I was born with Neurofibromatosis (NF) Type I and am the only person in my family to be affected by this condition. One of the primary ways NF affects me is through tibial dysplasia in my left leg. From the age of 2 through 17, I wore a brace on my left leg to protect my bone from breaking. While I enjoyed picking out the pattern each year for my new brace - cheetah print and tye-dye were 2 of my favorites - having a bend in my leg made it more difficult to participate in sports and other activities. Growing up it was hard at times to see my friends participate in activities I knew were too risky, but overall I have been blessed with the fact my tibia bone has not broken. I learned how to adapt and find sports that I could participate in, such as swimming and rowing. I have also come to love travel and cooking. I spend a lot of time in the kitchen on the weekends and weeknights trying out new recipes and exploring different flavor combinations like apple cider pancakes & coconut thai curry. 

A large part of my experience with NF involved sharing information about my condition with friends and teachers. Each school year, I gave my teachers a letter sharing information about neurofibromatosis and how it affects me. When I was young, my mom helped me write the letters, but gradually this became something I did myself. While I was growing up, it was relatively easy to talk about my connection to NF because I could show people my brace - a tangible and clear sign that something was “different”. Now that I no longer wear my brace, I sometimes find that I need to explain NF in more detail or that it can be confusing to talk about. Besides café-au lait-spots, there are no other physical signs that I have neurofibromatosis. This has led me to be creative and I have learned how to be assertive when explaining how NF affects me. 

My family members have been my biggest supporters over the course of my life. My mom has served on the board of NF Michigan for several years and volunteered in various capacities through the organization. When NF Michigan participated in a local run my extended family would come into town sporting green and blue NF shirts to show their support. My family continues to participate in various NF events in our community and I feel so loved through all of my family’s support day after day.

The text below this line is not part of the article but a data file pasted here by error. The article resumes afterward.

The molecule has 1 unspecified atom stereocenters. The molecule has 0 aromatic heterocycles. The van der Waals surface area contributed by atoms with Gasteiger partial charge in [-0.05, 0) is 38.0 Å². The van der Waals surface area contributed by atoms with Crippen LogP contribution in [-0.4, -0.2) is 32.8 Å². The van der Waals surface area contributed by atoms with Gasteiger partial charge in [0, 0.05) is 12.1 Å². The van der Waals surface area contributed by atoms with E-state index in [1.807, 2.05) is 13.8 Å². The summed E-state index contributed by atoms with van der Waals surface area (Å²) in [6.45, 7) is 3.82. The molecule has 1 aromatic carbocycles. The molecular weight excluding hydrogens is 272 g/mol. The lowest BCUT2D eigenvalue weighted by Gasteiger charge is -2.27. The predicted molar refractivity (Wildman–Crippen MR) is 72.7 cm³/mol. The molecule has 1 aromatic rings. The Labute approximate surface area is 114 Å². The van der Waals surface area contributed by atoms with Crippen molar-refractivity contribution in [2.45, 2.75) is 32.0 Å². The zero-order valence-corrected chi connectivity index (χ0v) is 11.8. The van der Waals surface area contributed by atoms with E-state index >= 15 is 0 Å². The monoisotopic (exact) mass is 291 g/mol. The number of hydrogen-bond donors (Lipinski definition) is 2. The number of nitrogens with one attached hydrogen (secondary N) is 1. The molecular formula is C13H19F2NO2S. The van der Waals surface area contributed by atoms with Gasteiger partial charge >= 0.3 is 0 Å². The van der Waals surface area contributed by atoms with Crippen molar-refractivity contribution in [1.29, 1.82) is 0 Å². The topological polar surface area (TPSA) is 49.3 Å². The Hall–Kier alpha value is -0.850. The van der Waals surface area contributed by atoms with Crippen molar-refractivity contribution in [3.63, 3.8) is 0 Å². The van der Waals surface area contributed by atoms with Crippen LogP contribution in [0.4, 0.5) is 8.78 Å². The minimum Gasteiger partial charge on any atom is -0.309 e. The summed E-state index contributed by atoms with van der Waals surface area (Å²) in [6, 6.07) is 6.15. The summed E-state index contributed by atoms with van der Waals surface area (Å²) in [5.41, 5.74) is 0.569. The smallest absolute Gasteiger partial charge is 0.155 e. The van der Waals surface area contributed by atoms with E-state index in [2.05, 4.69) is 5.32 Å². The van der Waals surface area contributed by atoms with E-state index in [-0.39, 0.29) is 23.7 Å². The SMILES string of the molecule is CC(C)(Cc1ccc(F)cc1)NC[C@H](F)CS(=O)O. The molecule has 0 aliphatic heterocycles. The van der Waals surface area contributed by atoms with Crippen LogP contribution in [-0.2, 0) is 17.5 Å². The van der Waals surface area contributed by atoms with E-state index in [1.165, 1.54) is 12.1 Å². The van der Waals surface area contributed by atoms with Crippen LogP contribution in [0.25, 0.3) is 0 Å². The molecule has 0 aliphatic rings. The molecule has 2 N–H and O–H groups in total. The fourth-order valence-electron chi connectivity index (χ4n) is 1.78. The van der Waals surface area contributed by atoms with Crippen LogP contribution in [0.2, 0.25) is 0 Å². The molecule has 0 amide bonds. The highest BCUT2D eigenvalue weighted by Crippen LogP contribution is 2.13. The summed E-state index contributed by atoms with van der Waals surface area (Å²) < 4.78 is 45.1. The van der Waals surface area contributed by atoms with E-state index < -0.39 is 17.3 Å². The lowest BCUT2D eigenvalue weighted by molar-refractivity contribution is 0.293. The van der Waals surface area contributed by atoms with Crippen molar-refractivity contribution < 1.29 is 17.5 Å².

Living with NF has given me a lot of perspective over the years. To start, I always use the word “condition” when talking about NF and how it affects me. I don’t think of it as a disorder or disease because I am still me, I am just living with NF. In other words, NF has changed the circumstances of my life and how I live, but I strive to not let it dictate or disrupt my life. I will always be living with NF, but I live with it on my terms. 

Through my experiences I have learned to challenge myself. Physical activity has never come easy to me, but this summer I had the sudden urge to go for a run. Instead of using my NF as an excuse, I embraced it and ran at the pace that was right for me, for the distance that was right for me, without worrying about how my running would compare to others. I felt so invigorated after my first run that I challenged myself to run at least a mile for 30 days, and I did. It was not always easy and I was sore, but at the end of the month I felt so accomplished and proud of myself because I ran in spite of my NF. 

This year I participated in the peer review process with the Neurofibromatosis Research Program (NFRP). I first heard about NFRP in the spring of 2019 when I was nominated by Neurofibromatosis Michigan. I did not have much prior knowledge of the NFRP, but since then I have followed some of the CDMRP and NFRP’s research and projects. The review process was so cool and really gave me a chance to learn more about all of the amazing research that is being done to advance care for those with NF. During the panel, I enjoyed hearing from scientists and clinicians regarding the proposals in order to better understand their aims. I felt like a wanted and useful participant throughout the process and could tell that my consumer input was valued. I look forward to being involved with CDMRP and NFRP in the future and am so grateful for all the hard work that scientists and clinicians have put into exploring the condition and developing medicines to help diminish the clinical impact on those living with NF. The consumer advocate community does so much to advance the quality of life of those living with various conditions. Thank you to everyone who is involved in fighting for a future with more informed research and cures for those who are suffering. Research is a slow process, but we have come a long way!

(from left to right) Matt St. Pierre, Rebecca Grasso, Susan Grasso, and Vito Grasso Mikaela Bradley and Family

Last updated Thursday, May 26, 2022